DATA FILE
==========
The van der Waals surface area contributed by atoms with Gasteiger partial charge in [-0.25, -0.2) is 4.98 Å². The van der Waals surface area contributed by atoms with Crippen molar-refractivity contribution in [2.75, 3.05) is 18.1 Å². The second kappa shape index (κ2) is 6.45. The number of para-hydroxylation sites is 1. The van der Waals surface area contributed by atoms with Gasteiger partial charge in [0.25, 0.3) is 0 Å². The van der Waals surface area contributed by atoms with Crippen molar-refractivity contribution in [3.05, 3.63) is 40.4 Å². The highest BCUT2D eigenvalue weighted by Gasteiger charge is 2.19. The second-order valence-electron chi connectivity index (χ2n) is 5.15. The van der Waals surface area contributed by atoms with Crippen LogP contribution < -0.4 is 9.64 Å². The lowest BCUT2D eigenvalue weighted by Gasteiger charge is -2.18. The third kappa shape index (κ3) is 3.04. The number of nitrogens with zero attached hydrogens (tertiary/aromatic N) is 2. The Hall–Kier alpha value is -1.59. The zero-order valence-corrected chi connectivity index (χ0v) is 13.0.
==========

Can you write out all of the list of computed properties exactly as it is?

The van der Waals surface area contributed by atoms with Gasteiger partial charge in [-0.25, -0.2) is 4.98 Å². The van der Waals surface area contributed by atoms with Crippen molar-refractivity contribution in [2.75, 3.05) is 18.1 Å². The second kappa shape index (κ2) is 6.45. The number of para-hydroxylation sites is 1. The van der Waals surface area contributed by atoms with Gasteiger partial charge in [0.25, 0.3) is 0 Å². The van der Waals surface area contributed by atoms with Crippen molar-refractivity contribution in [3.05, 3.63) is 40.4 Å². The highest BCUT2D eigenvalue weighted by Gasteiger charge is 2.19. The second-order valence-electron chi connectivity index (χ2n) is 5.15. The van der Waals surface area contributed by atoms with Crippen LogP contribution < -0.4 is 9.64 Å². The lowest BCUT2D eigenvalue weighted by Gasteiger charge is -2.18. The third kappa shape index (κ3) is 3.04. The number of nitrogens with zero attached hydrogens (tertiary/aromatic N) is 2. The Hall–Kier alpha value is -1.59. The zero-order valence-corrected chi connectivity index (χ0v) is 13.0.